Brainy All-Area senior offensive lineman Gary Swiney of Ashland conducted a thorough search before making his college decision.
“Gary’s one of those guys that really researches from top to bottom where he’s going to commit his next four or five years to,” Tomcats coach Tony Love said. “He’s looked at a lot of places. He has such a high ACT score, there were numerous options in front of him.”
In part, the stellar student considered Ivy League schools, checked out Rice of Conference USA and contemplated Georgia Tech.
In the end, he wound up right back in his home state with a different Atlantic Coast Conference institution. Swiney made up his mind in late January to accept a preferred walk-on offer from Louisville.
“They have an excellent engineering program. That’s a must for me,” said the computer-oriented Swiney. “I tested well, 32 on the ACT. It helps me not having to worry about money. I got it paid for with money back. Me and the seniors clown about it. They call me an academic commit.”
As for football, Swiney feels confident that a high-caliber Ashland program prepared him well for the challenge waiting at the major-college level.
“Mainly just because of how hard we work,” Swiney said. “I won’t be shell-shocked because of what I’ve gone through here. I know I can stick to something once I decide.”
Swiney can also lean on Love — a former walk-on himself at Morehead State — to help navigate the waters.
“That was quite a while ago, but I understand what a walk-on is probably more than most people,” Love said. “There’s a lot of guys that come in on scholarship that can’t make it. Those scholarships open up as you are fighting through.
“Obviously, it’s very challenging from a mental standpoint. You have to prove yourself. Sometimes it takes a year, two years or three years. You have to be mentally strong to overcome that.”
Ashland senior running back Blake Hester — the All-Area Large School Player of the Year — is also weighing a preferred walk-on offer from the Cardinals. Love accompanied him on a visit to the campus with Swiney and his father.
“So we went through the whole process together,” Love said. “Louisville’s facilities are impressive. To me what was more impressive was how accessible the coaches are.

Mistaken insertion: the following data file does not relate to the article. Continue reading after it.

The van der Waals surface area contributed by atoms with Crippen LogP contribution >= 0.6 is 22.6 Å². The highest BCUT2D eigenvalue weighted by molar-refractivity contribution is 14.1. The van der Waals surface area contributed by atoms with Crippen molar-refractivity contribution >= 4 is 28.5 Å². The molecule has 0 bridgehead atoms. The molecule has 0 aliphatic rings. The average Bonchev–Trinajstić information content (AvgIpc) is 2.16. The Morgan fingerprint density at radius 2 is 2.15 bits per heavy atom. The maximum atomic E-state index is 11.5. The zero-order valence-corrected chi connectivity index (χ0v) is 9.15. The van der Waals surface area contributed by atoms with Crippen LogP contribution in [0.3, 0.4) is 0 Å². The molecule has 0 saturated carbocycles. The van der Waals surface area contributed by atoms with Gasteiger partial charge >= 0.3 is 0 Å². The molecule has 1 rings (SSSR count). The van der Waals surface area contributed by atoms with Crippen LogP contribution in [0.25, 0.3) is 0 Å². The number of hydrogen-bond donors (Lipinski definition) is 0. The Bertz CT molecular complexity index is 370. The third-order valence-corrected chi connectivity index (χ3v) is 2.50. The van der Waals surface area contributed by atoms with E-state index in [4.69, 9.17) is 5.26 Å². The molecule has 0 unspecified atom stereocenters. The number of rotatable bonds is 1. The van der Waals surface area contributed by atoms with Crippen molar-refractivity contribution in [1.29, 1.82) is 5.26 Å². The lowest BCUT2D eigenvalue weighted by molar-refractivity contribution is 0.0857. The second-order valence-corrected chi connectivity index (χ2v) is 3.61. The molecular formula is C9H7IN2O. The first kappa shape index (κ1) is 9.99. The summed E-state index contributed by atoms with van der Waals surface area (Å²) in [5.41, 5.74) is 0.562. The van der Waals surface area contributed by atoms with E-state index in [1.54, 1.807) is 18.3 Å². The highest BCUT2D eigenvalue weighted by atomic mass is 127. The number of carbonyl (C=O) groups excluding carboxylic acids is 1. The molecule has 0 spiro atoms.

“They have a pretty inclusive walk-on program at U of L that makes it very appealing,” Love continued. “Scholarship or walk-on, it’s up to the player. That’s what I took from the visit. There’s nothing to hold you back as far as what can enhance you as a player. It’s, how much do you want to work?”
Swiney broke Ashland’s power clean record with a lift of 325 pounds. The three-year starter took his game to another level last season, blocking for a 10-win team that had Class 3A’s No. 3 and 17 rushing leaders — Hester and junior Keontae Pittman.
But the 6-foot-3, 270-pounder’s greatest asset is probably his intellectual ability, according to Love.
“He really understands concepts, schemes and strategy,” Love said. “Close to that is his work ethic. That’s something he came to us with. Sometimes he would walk from downtown Ashland to practice as a sophomore.”
After helping the Tomcats rack up 31 wins over the past three seasons, Swiney is looking forward to taking the next step.
“Everybody dreams of that opportunity,” he said. ”I’ll be reporting in August with everybody else and redshirting my first year.”
Ashland’s coach said Swiney will need to add weight and increase his foot speed.
“He’s a little light for a college offensive lineman at that level,” Love said. “Gary’s a younger senior. As he matures I don’t think he will have any problem developing his size, especially when he gets into their training program.”
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